We will most likely be voting Tuesday without the administration’s telling us any more than has already been dragged from them with regard to Benghazi. The president keeps saying that he’ll get back to us after there is an investigation.

Here’s why that is bogus: the public doesn’t need to know so much what happened on the ground in Benghazi as what happened in Washington. Who made what decisions? Surely, the president knows what he was doing that night. What orders did he give? Was it the president or (unlikely) Secretary of Defense Leon Panetta who gave the order not to try to aid those under attack at the consulate?

President Obama doesn’t need to hold an investigation to find out what he was doing that night. The story of what happened on the ground in Benghazi is important, but what voters need to know before Tuesday is what happened in the Oval Office. Did POTUS order counterterrorism forces to stand down? If somebody else issued the order, does that mean that the president took a passive role?

The mainstream media has done everything in its power to ignore the Benghazi story. So it’s interesting this morning that Washington Post columnist David Ignatius, who famously has great sources in the Middle East, has a column on “lingering questions” about Behghazi.

These questions linger only if you watch Fox. Otherwise, you probably don't know questions are being raised. To his credit, Ignatius acknowledges the reporting of Fox’s Jennifer Griffin who broke a story last week that CIA officers in Benghazi were ordered to “stand down” and not attempt to rescue those under direct attack. Ignatius also notes Fox’s reports that requests for military support were turned down in Washington.

If I read Ignatius correctly, he is saying that the original order to stand down was rescinded and Tyrone Woods, who died in an attack that night, and his colleagues had authorization when they did, in fact, go to rescue those in the consulate. You never know the provenance of a story in a newspaper, but this strikes me as possibly a CYA leak from an administration source.

But this story isn't a whitewashing of the administration by any means. Ignatius writes:    

Here’s my question: Was it wise to depend on a Libyan militia that clearly wasn’t up to the job? Could it have made a difference for those under attack at the consulate if Woods had moved out as soon as he was, in one official’s words, “saddled and ready”?

Second, why didn’t the United States send armed drones or other air assistance to Benghazi immediately? This one is harder to answer. The CIA did dispatch a quick-reaction force that night from Tripoli, with about eight people, but it had trouble at first reaching the compound. One of its members, Glen Doherty, died along with Woods when a mortar hit the roof of the annex about 4 a.m.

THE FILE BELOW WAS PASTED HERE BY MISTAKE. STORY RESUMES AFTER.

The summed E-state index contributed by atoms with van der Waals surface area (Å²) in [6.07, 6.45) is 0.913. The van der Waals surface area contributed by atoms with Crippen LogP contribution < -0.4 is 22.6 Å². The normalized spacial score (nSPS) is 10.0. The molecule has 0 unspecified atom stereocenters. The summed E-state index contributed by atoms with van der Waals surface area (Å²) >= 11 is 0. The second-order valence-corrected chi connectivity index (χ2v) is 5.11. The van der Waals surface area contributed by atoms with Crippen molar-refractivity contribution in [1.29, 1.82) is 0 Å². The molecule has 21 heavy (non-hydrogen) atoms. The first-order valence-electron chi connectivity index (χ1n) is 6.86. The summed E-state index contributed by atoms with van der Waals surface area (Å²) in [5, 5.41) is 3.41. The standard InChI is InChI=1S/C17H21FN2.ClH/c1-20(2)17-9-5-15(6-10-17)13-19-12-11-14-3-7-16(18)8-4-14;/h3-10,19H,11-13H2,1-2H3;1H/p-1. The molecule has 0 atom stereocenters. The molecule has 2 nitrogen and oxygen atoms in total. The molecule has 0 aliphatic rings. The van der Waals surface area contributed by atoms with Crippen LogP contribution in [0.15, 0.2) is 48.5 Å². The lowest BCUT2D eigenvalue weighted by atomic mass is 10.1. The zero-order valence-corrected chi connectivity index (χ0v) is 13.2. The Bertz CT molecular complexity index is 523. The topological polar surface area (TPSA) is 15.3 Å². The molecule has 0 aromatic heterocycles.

What more could have been done? A Joint Special Operations Command team was moved that night to Sigonella air base in Sicily, for quick deployment to Benghazi or any of the other U.S. facilities in danger that night across North Africa. Armed drones could also have been sent. Defense Secretary Leon Panetta summarized last Thursday the administration’s decision to opt for caution: “You don’t deploy forces into harm’s way without knowing what’s going on.”

Looking back, it may indeed have been wise not to bomb targets in Libya that night. Given the uproar in the Arab world, this might have been the equivalent of pouring gasoline on a burning fire. But the anguish of Woods’s father [who has spoken out on Fox News] is understandable: His son’s life might have been saved by a more aggressive response. The Obama administration needs to level with the country about why it made its decisions.

In other words, we need to know what happened in Washington. Ignatius does conclude by suggesting that perhaps decision makers in Washington “needed better intelligence.” So do the American people, who will understand that our officials may not have had every last detail when they made their decisions.

Some have said that we need to ask the old Watergate question: What did the president know and when did he know it? That is not exactly what we need to know. Our question is much easier: What were you doing that night, Mr. President?

Charles Woods, the grieving father of Tyrone Woods, is distressed "that apparently the White House situation room was watching our people die in real time, as this was happening." Interesting thing about Mr. Woods—he hasn’t become a media fixture in the way that the once-ubiquitous Cindy Sheehan, another grieving parent did. IBD compares the media’s interest in the two parents. Hint: Ms. Sheehan was angry at George W. Bush.

Newt Gingrich has said that a senator told him that networks have emails ordering that the counterterrorism forces stand down in Benghazi. Even if this rumor is true, I don’t share Mr. Gingrich’s optimism that they will be released before we vote.